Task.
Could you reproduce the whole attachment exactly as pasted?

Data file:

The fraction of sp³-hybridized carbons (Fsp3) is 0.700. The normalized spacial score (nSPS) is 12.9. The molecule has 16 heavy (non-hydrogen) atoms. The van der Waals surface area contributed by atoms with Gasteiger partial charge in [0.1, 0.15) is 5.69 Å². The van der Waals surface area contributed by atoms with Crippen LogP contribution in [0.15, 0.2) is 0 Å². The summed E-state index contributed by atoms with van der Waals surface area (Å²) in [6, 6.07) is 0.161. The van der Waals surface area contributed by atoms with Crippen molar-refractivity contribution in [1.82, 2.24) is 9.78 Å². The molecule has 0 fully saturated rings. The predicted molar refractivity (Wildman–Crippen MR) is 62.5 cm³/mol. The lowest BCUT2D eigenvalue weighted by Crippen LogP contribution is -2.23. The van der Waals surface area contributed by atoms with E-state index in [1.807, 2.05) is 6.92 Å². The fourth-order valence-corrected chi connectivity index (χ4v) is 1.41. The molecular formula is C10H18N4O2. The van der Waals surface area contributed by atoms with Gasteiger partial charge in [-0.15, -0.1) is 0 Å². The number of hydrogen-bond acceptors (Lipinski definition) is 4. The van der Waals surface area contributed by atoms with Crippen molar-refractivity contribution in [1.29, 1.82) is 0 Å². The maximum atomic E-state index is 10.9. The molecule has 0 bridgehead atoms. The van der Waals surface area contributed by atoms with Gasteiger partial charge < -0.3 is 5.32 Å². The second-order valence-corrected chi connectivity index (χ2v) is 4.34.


The fraction of sp³-hybridized carbons (Fsp3) is 0.700. The normalized spacial score (nSPS) is 12.9. The molecule has 16 heavy (non-hydrogen) atoms. The van der Waals surface area contributed by atoms with Gasteiger partial charge in [0.1, 0.15) is 5.69 Å². The van der Waals surface area contributed by atoms with Crippen LogP contribution in [0.15, 0.2) is 0 Å². The summed E-state index contributed by atoms with van der Waals surface area (Å²) in [6, 6.07) is 0.161. The van der Waals surface area contributed by atoms with Crippen molar-refractivity contribution in [1.82, 2.24) is 9.78 Å². The molecule has 0 fully saturated rings. The predicted molar refractivity (Wildman–Crippen MR) is 62.5 cm³/mol. The lowest BCUT2D eigenvalue weighted by Crippen LogP contribution is -2.23. The van der Waals surface area contributed by atoms with E-state index in [1.807, 2.05) is 6.92 Å². The fourth-order valence-corrected chi connectivity index (χ4v) is 1.41. The molecular formula is C10H18N4O2. The van der Waals surface area contributed by atoms with Gasteiger partial charge in [-0.15, -0.1) is 0 Å². The number of hydrogen-bond acceptors (Lipinski definition) is 4. The van der Waals surface area contributed by atoms with Crippen molar-refractivity contribution in [1.29, 1.82) is 0 Å². The maximum atomic E-state index is 10.9. The molecule has 0 bridgehead atoms. The van der Waals surface area contributed by atoms with Gasteiger partial charge < -0.3 is 5.32 Å². The second-order valence-corrected chi connectivity index (χ2v) is 4.34.